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Malvertising: An Emerging Security Threat

Emerging Security Threat Malvertising

If you've disavowed yourself from suspicious email attachments and iffy websites, congratulations. You've taken one tiny step toward protecting yourself from malware.

One. Tiny. Step.

Unfortunately, protecting yourself from viruses and other security threats isn't as simple as knowing what not to click. Malvertising preys upon even the most pristine of Internet consumers, and it's extremely difficult to avoid.

Malvertising In Action

If you hover over an online ad that happens to be infected with malware, you could catch the infection. It's the digital equivalent of inhaling airborne sneeze droplets from the runny-nosed guy across the subway. As you scroll past a deleterious ad, its infected code seeps into your browser. Like a colony of fresh streptococcus, the infection transfers from your browser to the inner bowels of your PC. If your immune system isn't strong enough – or in the case of your PC, if your virus protection doesn't hold up its side of the bargain – you contract malware.

No Clicks Required

Old-school virus protection relied heavily on common sense. “Don't click suspicious-looking icons and you should be okay” was the common mantra. However, malvertising can strike your computer even if you don't click anything. Simply hovering over an infected ad can spread its germs.

Recent Huffington Post Attack

Just this month, innocent Huffington Post readers were exposed to a CryptoWall ransomware attack. Experts discovered the insidious malware on April 11 in a “booby-trapped” Hugo Boss advertisement. Mind you, the malware was not hurled into cyberspace by Hugo Boss, German fashion maker extraordinaire. Rather, it was launched by a third-party of ill intent.

If, while surfing HuffPo, you happened to mouse over a contaminated Hugo Boss ad (while simultaneously running an old Flash Player version on your PC), you could have been exposed to CryptoWall ransomware. This malicious software encrypts its victims' PC files with an un-crackable algorithm that prevents owners from accessing the files. In order to regain access, CryptoWall victims are asked to pay a hefty sum of money – in other words, a ransom.

Searching For An Antidote

Our society is still searching for a cure for AIDS, cancer, and influenza. We're also searching for an antidote against malvertisement. Granted, maladvertisement isn't poised to harm us physically the way AIDS, cancer, and the flu can. Nevertheless, it harbors the potential for plenty of headaches.

RiskIQ, a computer security company, recently won a “Most Valuable Product Award” in the category of computer security. But even RiskIQ staff scratch their heads at how to solve the problem of malvertisement. According to Elias Manousos, the company's CEO, security experts don't have sufficient tools to identify and dismantle these damaging malvertisements ... yet. “The Internet economy,” says Manousos, “is at risk of the very thing that powers it: Internet advertising.”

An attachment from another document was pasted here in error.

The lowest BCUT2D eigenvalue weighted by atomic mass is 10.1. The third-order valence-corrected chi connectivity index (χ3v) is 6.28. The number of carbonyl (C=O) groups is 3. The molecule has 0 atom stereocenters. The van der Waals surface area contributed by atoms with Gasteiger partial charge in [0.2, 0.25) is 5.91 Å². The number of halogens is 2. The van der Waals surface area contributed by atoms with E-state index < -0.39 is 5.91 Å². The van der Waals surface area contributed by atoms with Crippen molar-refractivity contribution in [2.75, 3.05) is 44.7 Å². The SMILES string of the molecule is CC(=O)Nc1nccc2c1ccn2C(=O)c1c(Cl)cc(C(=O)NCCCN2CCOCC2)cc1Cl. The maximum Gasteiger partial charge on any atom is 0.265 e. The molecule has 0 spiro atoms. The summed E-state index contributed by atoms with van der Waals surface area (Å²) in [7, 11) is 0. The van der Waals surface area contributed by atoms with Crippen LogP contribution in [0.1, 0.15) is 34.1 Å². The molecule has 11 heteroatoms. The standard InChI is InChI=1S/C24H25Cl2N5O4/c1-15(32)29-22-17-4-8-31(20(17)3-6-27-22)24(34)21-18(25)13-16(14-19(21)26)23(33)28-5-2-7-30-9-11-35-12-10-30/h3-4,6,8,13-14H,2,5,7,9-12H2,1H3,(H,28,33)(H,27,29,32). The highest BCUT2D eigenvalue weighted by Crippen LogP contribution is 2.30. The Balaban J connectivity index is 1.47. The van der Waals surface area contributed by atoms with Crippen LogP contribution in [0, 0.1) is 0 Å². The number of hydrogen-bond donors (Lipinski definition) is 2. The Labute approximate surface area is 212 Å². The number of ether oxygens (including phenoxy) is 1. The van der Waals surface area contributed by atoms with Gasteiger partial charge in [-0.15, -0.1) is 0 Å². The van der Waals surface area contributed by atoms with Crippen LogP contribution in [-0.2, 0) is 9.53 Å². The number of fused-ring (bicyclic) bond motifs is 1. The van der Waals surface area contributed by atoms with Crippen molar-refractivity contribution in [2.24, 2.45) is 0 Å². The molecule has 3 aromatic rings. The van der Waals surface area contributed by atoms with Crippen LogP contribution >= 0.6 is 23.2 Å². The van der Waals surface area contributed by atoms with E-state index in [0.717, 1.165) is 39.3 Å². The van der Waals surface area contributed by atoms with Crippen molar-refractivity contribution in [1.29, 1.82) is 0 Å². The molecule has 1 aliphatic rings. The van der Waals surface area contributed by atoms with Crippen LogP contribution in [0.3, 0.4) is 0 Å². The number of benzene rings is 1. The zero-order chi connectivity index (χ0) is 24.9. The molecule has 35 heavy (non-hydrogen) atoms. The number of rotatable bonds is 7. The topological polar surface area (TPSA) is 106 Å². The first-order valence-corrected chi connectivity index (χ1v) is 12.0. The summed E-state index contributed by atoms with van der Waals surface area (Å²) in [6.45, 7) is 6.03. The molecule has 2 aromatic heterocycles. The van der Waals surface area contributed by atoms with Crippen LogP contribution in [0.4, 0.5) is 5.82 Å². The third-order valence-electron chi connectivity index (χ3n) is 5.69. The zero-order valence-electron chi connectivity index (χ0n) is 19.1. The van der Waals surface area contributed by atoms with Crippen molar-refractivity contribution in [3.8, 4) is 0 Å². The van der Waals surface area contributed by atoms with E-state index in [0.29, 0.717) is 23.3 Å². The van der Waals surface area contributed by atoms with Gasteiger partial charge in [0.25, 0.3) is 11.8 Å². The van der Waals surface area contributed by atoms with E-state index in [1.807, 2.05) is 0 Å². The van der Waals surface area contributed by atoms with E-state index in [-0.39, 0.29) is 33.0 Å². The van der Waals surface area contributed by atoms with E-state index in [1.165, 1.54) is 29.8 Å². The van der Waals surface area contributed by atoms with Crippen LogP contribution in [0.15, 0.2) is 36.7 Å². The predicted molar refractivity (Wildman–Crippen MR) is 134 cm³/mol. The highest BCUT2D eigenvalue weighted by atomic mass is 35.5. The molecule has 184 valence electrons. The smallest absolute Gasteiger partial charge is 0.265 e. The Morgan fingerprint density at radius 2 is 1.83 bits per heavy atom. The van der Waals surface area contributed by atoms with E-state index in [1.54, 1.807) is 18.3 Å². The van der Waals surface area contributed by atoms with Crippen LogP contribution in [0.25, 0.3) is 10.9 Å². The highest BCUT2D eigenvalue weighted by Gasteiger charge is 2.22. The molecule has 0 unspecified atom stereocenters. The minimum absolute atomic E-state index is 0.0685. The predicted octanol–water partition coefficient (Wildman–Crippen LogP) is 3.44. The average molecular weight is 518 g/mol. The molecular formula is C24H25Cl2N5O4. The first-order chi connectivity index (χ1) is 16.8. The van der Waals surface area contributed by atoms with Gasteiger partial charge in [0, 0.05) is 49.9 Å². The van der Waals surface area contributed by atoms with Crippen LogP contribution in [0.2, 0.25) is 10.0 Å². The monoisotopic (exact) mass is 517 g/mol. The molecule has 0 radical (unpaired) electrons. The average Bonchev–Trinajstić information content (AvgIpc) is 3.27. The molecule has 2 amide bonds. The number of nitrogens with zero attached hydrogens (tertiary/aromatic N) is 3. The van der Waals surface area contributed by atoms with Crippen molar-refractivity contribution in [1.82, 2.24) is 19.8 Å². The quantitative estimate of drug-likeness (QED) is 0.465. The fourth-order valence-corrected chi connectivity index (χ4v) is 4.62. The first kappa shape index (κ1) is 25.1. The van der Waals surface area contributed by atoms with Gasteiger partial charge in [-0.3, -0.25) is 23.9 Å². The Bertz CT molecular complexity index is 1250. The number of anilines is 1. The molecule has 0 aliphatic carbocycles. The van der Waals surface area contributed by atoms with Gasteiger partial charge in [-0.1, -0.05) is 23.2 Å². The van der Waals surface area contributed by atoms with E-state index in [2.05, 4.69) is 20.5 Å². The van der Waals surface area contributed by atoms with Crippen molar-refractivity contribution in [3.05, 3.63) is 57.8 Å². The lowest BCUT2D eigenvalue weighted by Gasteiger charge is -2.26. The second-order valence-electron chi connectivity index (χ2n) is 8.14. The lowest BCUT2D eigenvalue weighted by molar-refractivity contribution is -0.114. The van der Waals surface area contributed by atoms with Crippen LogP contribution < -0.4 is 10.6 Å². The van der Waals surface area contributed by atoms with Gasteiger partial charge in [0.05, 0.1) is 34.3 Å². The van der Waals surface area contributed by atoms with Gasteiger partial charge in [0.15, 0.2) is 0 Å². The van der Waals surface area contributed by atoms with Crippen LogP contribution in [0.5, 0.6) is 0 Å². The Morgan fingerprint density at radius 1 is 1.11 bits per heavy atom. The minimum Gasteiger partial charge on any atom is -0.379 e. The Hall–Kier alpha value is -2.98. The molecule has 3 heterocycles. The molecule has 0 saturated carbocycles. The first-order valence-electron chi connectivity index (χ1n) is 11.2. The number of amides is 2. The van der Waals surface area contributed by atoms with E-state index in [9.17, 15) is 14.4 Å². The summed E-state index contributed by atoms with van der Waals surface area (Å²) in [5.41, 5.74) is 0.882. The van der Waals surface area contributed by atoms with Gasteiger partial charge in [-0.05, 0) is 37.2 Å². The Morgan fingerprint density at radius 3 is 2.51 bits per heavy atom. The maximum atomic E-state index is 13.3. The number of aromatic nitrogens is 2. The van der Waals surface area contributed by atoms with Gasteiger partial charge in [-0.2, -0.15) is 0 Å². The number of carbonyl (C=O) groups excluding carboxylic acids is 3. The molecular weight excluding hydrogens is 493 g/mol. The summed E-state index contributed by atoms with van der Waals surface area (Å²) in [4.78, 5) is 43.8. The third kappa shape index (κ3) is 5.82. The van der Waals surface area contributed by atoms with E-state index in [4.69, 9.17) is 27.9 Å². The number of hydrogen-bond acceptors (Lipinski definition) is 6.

Knowledge Is Power

Internet consumers must empower themselves with knowledge about malvertising. With knowledge comes the understanding that the best ways to protect yourself from malicious advertisements include the following:

  • Update your operating system. It's tempting to put those pesky automatic updates off. However, you should embrace them. Like your yearly flu shot, they protect you from disease.
  • Use a firewall. Most Windows OS, including 7 and 8, feature automatic firewall protection. However, Windows XP users no longer receive updates.
  • Continue to avoid suspicious attachments, files, and other click-able temptations. As it turns out, this antiquated advice is still in vogue.
  • Scan your computer for viruses and malware. Viruses and malware aren't always the same animal. It's easy to scan for both, but doing so will eat several minutes out of your day. Considering what could happen if you're not protected – infection with CryptoWall ransomware or worse – these minutes are wisely spent.
  • Install an ad blocker. One of the best is AdBlock, and it's free. However, this type of content-filtering system has seen its share of controversy, so do your research before installing it.

We know that human viruses mutate and become difficult-to-cure superbugs. With time, malvertising bugs also grow more sophisticated and sinister. Experts don't have all the answers yet, but knowing that these pesky bacterium exist is half the battle. Protect yourself from disease. Stay alert, practice the healthy prevention measures listed above, take your vitamins, wear galoshes in the rain, and by all means, get a good night's sleep.


Image via Sumall

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